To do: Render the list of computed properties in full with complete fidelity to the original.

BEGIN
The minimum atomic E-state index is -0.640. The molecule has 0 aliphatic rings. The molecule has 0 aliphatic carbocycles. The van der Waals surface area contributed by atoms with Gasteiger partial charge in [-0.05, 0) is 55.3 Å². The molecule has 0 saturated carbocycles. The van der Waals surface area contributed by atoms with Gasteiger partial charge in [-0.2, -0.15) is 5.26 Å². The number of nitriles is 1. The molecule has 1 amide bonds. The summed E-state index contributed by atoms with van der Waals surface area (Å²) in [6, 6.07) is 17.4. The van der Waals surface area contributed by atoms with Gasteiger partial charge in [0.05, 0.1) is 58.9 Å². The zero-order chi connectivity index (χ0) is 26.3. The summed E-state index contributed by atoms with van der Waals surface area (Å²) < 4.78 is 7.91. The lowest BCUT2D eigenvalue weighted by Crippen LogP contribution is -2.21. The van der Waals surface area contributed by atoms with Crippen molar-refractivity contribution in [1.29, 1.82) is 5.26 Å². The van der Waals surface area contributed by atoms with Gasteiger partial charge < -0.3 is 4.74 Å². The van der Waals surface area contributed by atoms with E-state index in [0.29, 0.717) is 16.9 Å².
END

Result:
The minimum atomic E-state index is -0.640. The molecule has 0 aliphatic rings. The molecule has 0 aliphatic carbocycles. The van der Waals surface area contributed by atoms with Gasteiger partial charge in [-0.05, 0) is 55.3 Å². The molecule has 0 saturated carbocycles. The van der Waals surface area contributed by atoms with Gasteiger partial charge in [-0.2, -0.15) is 5.26 Å². The number of nitriles is 1. The molecule has 1 amide bonds. The summed E-state index contributed by atoms with van der Waals surface area (Å²) in [6, 6.07) is 17.4. The van der Waals surface area contributed by atoms with Gasteiger partial charge in [0.05, 0.1) is 58.9 Å². The zero-order chi connectivity index (χ0) is 26.3. The summed E-state index contributed by atoms with van der Waals surface area (Å²) < 4.78 is 7.91. The lowest BCUT2D eigenvalue weighted by Crippen LogP contribution is -2.21. The van der Waals surface area contributed by atoms with Crippen molar-refractivity contribution in [1.29, 1.82) is 5.26 Å². The van der Waals surface area contributed by atoms with Gasteiger partial charge < -0.3 is 4.74 Å². The van der Waals surface area contributed by atoms with E-state index in [0.29, 0.717) is 16.9 Å².